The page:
his astrigent comments, Rylander just came short of placing an asterisk on
those words for emphasis. Put in another way, he was simply saying deal with
the politics of the country first to gain international acceptance without
which the much-hoped for quick recovery will all just be pie in the sky.
There was nothing ambiguous in the message thumped out in Rylander's speech.
It was clear and it said, to partly borrow from former American President
Bill Clinton's catch-phrase: It's the politics, stupid!
It is no secret that Zimbabweans have had to endure growing intolerance of
political opponents and hatred for compromise leading up to dangerous
tensions tearing the nation apart. And the international community frowns on
that. This is why it sees Zimbabwe as a rogue state:
lthat has a terrible human rights record - a major point of bitter attacks
over the years;
lthat stifles democracy and expansion of political pluralism with people not
being allowed to freely organise on the basis of their political
lthat has a constitution which does not preclude authoritarian traits and
lthat continues to arbitrarily violate certain concepts fundamental to
market economy and business confidence such as the law of property and law
Thus it is not as if when the so-called detractors say that there is no
silver lining in the dark cloud, they know something we don't. All they are
saying is that the economy will not be restored to its pre-crisis levels if
Zimbabwe remains in isolation. True, reversibility also partly depends on
the severity of the damage to the economy. But international acceptance is
the missing link.
As has already been observed time without number, no country is an island,
metaphorically speaking. It is therefore critical to mend the fences before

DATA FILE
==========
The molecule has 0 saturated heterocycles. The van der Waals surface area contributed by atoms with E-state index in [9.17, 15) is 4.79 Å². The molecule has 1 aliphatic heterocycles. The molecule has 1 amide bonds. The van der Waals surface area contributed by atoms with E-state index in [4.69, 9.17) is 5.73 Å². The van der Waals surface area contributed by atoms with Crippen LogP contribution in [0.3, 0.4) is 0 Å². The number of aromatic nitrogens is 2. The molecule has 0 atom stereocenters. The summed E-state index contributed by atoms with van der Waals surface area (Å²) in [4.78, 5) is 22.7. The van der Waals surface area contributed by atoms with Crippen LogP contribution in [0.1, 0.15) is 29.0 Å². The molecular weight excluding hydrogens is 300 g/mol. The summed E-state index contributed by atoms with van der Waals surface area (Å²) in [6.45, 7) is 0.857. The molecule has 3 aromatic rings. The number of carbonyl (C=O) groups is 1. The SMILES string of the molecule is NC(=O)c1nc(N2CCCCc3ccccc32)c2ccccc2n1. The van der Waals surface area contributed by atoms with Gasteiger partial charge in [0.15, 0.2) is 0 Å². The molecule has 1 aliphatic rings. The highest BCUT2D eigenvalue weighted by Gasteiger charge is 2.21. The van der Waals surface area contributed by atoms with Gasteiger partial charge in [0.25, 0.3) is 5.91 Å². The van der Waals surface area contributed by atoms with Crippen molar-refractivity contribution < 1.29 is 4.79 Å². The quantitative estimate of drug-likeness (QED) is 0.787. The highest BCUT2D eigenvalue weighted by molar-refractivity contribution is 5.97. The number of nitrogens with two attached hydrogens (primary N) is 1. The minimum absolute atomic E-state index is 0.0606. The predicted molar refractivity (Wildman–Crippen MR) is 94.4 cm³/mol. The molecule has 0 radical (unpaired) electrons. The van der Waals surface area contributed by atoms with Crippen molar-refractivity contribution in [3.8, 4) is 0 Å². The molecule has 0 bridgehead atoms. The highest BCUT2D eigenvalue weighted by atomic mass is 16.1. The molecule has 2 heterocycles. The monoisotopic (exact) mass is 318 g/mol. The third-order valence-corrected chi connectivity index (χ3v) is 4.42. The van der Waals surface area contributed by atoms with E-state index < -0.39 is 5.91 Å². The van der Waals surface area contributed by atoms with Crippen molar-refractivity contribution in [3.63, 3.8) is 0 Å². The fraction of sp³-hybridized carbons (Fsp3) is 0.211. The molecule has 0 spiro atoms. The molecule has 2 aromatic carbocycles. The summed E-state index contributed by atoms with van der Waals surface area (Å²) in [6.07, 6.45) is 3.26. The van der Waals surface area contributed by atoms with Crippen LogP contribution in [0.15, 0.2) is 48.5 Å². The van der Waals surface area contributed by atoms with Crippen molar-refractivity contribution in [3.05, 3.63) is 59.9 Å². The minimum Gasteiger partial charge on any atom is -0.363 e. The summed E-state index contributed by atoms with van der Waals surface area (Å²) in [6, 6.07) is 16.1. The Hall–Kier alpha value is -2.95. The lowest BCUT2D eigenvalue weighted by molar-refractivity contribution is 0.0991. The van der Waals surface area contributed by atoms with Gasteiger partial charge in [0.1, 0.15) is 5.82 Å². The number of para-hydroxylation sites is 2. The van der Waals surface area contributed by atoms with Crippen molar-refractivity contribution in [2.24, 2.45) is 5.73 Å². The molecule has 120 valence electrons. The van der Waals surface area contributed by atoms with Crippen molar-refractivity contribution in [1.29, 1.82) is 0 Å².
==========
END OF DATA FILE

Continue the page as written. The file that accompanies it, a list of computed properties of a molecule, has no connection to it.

they irretrievably break down. Simply expressing the desire and intention to
build bridges without doing something about it and then throwing in even
well-thought-out economic blueprints does not help much. It would be an
exercise in futility. The Shona call it kuvaraidza nguva kuteya nzou neriva.
With its relationship with the broader international community growing more
tenuous everyday, government might, as it ponders which road to take -
cooperation or hostility - want to consider these observations. Whether
these are real or imagined, is neither here nor there. That is the way the
world perceives Zimbabwe. And the government should work on the basis that
perceptions are reality.
Even though the government feels that it is the Western governments'
political yardsticks that have changed, it is clear that the West thinks
that Zimbabwe is cascading towards a dictatorship Such thinking is
fashionable within the international community. So, even if Rylander's
remarks might be out of line with the political thinking in government and
might therefore be deemed offensive, what he said is how the outside world
views Zimbabwe - the country is not a functioning free society.
And the government has to deal with that. Continuing with its imperturbality
in the face of the untenable situation and acts of sheer bravado as if
Zimbabwe can go it alone, can only make the road longer and harder,
prolonging the unspeakable agony of Zimbabweans living in abject poverty.